The Fed has never started raising rates so late in a business cycle. It has held the fed-funds rate near zero for seven years and hasn't raised it in nearly a decade. Its decision to keep rates so low for so long was likely a factor that helped the economy grow enough to bring the jobless rate down to 5% last month from a recent peak of 10% in 2009. At the same time, waiting so long might mean the Fed is starting to lift rates at a point when the expansion itself is nearer to an end.
Ms. Sterne said the U.S. expansion is now at an advanced stage and consumers have satisfied pent-up demand for cars and other durable goods. She's worried it doesn't have engines for sustained growth. "I call it late-cycle," she said.
Actually, there is one time when the Fed waited this long to tighten conditions, in fact waited too long: the economy was already in recession. That was back in 1936. What happened next was the second part of the Great Depression and a 50% collapse in the Dow Jones.
Hilsenrath's odd litany of preemptive excuses continues:
Several factors have conspired to keep rates low. Inflation has run below the Fed's 2% target for more than three years. In normal times the Fed would push rates up as an expansion strengthens to slow growth and tame upward pressures on consumer prices. With no signs of inflation, officials haven't felt a need to follow that old game plan. Moreover, officials believe the economy, in the wake of a debilitating financial crisis and restrained by an aging population and slowing worker-productivity growth, can't bear rates as high as before. Its equilibrium rate--a hypothetical rate at which unemployment and inflation can be kept low and stable--has sunk below old norms, the thinking goes.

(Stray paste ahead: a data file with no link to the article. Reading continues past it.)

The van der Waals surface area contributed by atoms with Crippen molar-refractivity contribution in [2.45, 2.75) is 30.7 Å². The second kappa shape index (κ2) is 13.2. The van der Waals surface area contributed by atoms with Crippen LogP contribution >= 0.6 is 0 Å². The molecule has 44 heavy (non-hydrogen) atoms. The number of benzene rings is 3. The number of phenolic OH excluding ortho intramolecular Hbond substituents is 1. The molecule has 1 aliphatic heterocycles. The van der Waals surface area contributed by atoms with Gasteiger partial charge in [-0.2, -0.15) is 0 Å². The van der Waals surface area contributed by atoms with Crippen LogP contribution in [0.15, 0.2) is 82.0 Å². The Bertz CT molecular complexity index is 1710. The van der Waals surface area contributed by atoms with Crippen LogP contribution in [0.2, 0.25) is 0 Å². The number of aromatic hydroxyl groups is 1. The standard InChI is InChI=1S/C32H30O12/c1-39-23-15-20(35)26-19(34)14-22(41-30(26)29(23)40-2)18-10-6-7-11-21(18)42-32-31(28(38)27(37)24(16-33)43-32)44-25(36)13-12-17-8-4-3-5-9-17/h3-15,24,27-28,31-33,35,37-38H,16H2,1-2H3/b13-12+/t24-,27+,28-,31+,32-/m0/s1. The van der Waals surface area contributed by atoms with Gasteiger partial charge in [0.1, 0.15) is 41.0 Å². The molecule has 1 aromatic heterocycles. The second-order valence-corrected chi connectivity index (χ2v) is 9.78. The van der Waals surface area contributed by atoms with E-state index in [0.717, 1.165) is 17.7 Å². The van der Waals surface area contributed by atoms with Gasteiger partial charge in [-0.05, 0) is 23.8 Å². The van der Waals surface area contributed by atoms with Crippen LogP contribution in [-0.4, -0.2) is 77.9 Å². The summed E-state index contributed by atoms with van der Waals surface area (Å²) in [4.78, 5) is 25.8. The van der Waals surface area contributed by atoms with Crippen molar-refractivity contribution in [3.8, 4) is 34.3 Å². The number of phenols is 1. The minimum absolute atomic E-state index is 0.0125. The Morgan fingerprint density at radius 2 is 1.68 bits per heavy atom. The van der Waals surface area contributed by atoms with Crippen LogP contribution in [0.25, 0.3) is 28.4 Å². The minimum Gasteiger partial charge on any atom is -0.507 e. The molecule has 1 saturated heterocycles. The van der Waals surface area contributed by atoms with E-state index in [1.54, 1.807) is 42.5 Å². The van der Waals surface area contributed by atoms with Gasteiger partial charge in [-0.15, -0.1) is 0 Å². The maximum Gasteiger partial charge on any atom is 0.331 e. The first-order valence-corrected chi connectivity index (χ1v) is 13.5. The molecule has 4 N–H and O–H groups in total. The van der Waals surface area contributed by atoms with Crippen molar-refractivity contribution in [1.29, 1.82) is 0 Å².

That means rates will remain relatively low even if all goes as planned. If a shock hits the economy and sends it back into recession, the Fed won't have much room to cut rates to cushion the blow.
This goes to the question of what r* is, or the Equilibrium Real Interest rate, one which as we showed last week, is almost entirely a function of nominal US economic growth rate (very low) and consolidated debt/GDP (at 350%, it's very high). Under current conditions, it is either negative or just barely in the positive, suggesting any Fed rate hike will be followed by an immediate rate cut, something Hilsenrath just acknowledged.
The excuses continue:
Among the risks to the economy are financial booms that could turn to busts. One is in commercial real estate. Another in junk bonds is already fizzling. Each of the past three expansions was accompanied by an asset price bust--residential real estate in 2007, tech stocks in 2001 and commercial real estate in the early 1990s.
Normally in a recession the Fed cuts rates to stimulate spending and investment. Between September 2007 and December 2008 it cut rates 5.25 percentage points. Between January 2001 and June 2003 the cut was 5.5 percentage points, while from July 1990 to September 1992 it was 5 percentage points.
If the Fed wants to reduce rates in response to the next shock, it will be back at zero very quickly and will have to turn to other measures to boost growth.
Yup: such as QE4 and NIRP, which are inevitable, but which the Fed wants to "hike" rates first just so it has the alibi to unleash even more easing. And now even Hilsenrath is warning that this is the endgame:
Fed officials worry a great deal about the risk. The small gap between zero and where officials see rates going "might increase the frequency of episodes in which policy makers would not be able to reduce the federal-funds rate enough to promote a strong economic recovery...in the aftermath of negative shocks," they concluded at their October policy meeting, according to minutes of the meeting.
In short, the age of unconventional monetary policy begun by the 2007-09 financial crisis might not be ending.
Coming from Hilsenrath, it does not get any clearer than that.